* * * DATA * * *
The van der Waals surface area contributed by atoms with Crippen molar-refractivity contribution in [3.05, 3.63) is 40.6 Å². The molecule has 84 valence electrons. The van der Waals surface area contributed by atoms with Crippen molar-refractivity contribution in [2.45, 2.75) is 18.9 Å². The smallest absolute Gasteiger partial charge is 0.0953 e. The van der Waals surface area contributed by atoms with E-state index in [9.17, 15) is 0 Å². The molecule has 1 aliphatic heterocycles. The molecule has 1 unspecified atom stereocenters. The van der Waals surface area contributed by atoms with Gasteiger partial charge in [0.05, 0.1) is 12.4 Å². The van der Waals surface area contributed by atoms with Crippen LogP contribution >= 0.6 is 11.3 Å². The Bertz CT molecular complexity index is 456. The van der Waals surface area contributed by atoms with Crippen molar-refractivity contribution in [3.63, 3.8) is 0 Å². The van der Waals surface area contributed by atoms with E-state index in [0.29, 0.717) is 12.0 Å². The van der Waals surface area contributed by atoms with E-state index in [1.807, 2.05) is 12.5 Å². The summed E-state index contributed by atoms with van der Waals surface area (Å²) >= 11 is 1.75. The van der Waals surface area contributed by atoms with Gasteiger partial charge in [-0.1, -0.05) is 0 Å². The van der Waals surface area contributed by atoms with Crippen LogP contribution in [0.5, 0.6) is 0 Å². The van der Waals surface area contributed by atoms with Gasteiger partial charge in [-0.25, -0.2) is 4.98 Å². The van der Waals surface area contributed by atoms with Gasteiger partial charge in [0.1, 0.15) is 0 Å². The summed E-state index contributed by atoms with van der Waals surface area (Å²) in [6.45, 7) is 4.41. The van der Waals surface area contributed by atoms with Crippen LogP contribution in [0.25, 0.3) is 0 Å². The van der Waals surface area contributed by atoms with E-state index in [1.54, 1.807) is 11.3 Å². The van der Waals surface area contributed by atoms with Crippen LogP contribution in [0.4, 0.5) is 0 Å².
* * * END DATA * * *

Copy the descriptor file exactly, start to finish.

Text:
The van der Waals surface area contributed by atoms with Crippen molar-refractivity contribution in [3.05, 3.63) is 40.6 Å². The molecule has 84 valence electrons. The van der Waals surface area contributed by atoms with Crippen molar-refractivity contribution in [2.45, 2.75) is 18.9 Å². The smallest absolute Gasteiger partial charge is 0.0953 e. The van der Waals surface area contributed by atoms with E-state index in [9.17, 15) is 0 Å². The molecule has 1 aliphatic heterocycles. The molecule has 1 unspecified atom stereocenters. The van der Waals surface area contributed by atoms with Gasteiger partial charge in [0.05, 0.1) is 12.4 Å². The van der Waals surface area contributed by atoms with Crippen LogP contribution >= 0.6 is 11.3 Å². The Bertz CT molecular complexity index is 456. The van der Waals surface area contributed by atoms with Crippen molar-refractivity contribution in [3.63, 3.8) is 0 Å². The van der Waals surface area contributed by atoms with E-state index in [0.29, 0.717) is 12.0 Å². The van der Waals surface area contributed by atoms with E-state index in [1.807, 2.05) is 12.5 Å². The summed E-state index contributed by atoms with van der Waals surface area (Å²) >= 11 is 1.75. The van der Waals surface area contributed by atoms with Gasteiger partial charge in [-0.1, -0.05) is 0 Å². The van der Waals surface area contributed by atoms with Crippen LogP contribution in [0.5, 0.6) is 0 Å². The van der Waals surface area contributed by atoms with Gasteiger partial charge in [-0.25, -0.2) is 4.98 Å². The van der Waals surface area contributed by atoms with Gasteiger partial charge in [0.1, 0.15) is 0 Å². The summed E-state index contributed by atoms with van der Waals surface area (Å²) in [6.45, 7) is 4.41. The van der Waals surface area contributed by atoms with Crippen LogP contribution in [0.25, 0.3) is 0 Å². The van der Waals surface area contributed by atoms with E-state index in [1.54, 1.807) is 11.3 Å². The van der Waals surface area contributed by atoms with Crippen LogP contribution in [0.4, 0.5) is 0 Å².